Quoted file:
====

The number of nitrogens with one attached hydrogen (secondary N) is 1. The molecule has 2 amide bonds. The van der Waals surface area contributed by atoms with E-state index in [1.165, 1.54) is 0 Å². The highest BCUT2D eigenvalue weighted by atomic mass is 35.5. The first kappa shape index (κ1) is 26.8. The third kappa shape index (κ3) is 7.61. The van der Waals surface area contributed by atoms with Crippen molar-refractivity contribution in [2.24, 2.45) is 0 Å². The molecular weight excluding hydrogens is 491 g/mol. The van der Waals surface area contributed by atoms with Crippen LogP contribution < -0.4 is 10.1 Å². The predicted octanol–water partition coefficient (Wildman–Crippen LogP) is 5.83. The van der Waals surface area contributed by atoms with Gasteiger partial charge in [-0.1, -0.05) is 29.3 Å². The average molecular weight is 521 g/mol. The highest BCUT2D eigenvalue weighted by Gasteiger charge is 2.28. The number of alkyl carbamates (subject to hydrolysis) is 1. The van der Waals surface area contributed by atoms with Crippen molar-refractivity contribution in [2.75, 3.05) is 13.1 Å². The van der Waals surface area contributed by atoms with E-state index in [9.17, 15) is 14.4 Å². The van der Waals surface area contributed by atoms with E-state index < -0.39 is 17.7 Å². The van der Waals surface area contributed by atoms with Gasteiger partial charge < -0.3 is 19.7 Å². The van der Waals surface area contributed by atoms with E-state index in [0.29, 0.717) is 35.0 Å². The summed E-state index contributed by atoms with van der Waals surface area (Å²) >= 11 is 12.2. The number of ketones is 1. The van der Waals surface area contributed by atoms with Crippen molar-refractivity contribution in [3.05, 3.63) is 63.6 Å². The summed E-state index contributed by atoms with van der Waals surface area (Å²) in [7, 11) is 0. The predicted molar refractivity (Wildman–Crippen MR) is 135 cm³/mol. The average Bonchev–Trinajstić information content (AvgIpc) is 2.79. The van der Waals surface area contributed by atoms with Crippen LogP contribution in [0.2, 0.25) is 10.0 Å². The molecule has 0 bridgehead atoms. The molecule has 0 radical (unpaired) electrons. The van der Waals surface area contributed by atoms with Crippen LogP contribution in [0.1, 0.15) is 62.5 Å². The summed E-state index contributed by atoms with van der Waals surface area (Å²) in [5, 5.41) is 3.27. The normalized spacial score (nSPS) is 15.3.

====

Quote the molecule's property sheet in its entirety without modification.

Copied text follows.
The number of nitrogens with one attached hydrogen (secondary N) is 1. The molecule has 2 amide bonds. The van der Waals surface area contributed by atoms with E-state index in [1.165, 1.54) is 0 Å². The highest BCUT2D eigenvalue weighted by atomic mass is 35.5. The first kappa shape index (κ1) is 26.8. The third kappa shape index (κ3) is 7.61. The van der Waals surface area contributed by atoms with Crippen molar-refractivity contribution in [2.24, 2.45) is 0 Å². The molecular weight excluding hydrogens is 491 g/mol. The van der Waals surface area contributed by atoms with Crippen LogP contribution < -0.4 is 10.1 Å². The predicted octanol–water partition coefficient (Wildman–Crippen LogP) is 5.83. The van der Waals surface area contributed by atoms with Gasteiger partial charge in [-0.1, -0.05) is 29.3 Å². The average molecular weight is 521 g/mol. The highest BCUT2D eigenvalue weighted by Gasteiger charge is 2.28. The number of alkyl carbamates (subject to hydrolysis) is 1. The van der Waals surface area contributed by atoms with Crippen molar-refractivity contribution in [2.75, 3.05) is 13.1 Å². The van der Waals surface area contributed by atoms with E-state index in [9.17, 15) is 14.4 Å². The van der Waals surface area contributed by atoms with E-state index < -0.39 is 17.7 Å². The van der Waals surface area contributed by atoms with Gasteiger partial charge < -0.3 is 19.7 Å². The van der Waals surface area contributed by atoms with E-state index in [0.29, 0.717) is 35.0 Å². The summed E-state index contributed by atoms with van der Waals surface area (Å²) >= 11 is 12.2. The number of ketones is 1. The van der Waals surface area contributed by atoms with Crippen molar-refractivity contribution in [3.05, 3.63) is 63.6 Å². The summed E-state index contributed by atoms with van der Waals surface area (Å²) in [7, 11) is 0. The predicted molar refractivity (Wildman–Crippen MR) is 135 cm³/mol. The average Bonchev–Trinajstić information content (AvgIpc) is 2.79. The van der Waals surface area contributed by atoms with Crippen LogP contribution in [0.2, 0.25) is 10.0 Å². The molecule has 0 bridgehead atoms. The molecule has 0 radical (unpaired) electrons. The van der Waals surface area contributed by atoms with Crippen LogP contribution in [0.1, 0.15) is 62.5 Å². The summed E-state index contributed by atoms with van der Waals surface area (Å²) in [5, 5.41) is 3.27. The normalized spacial score (nSPS) is 15.3.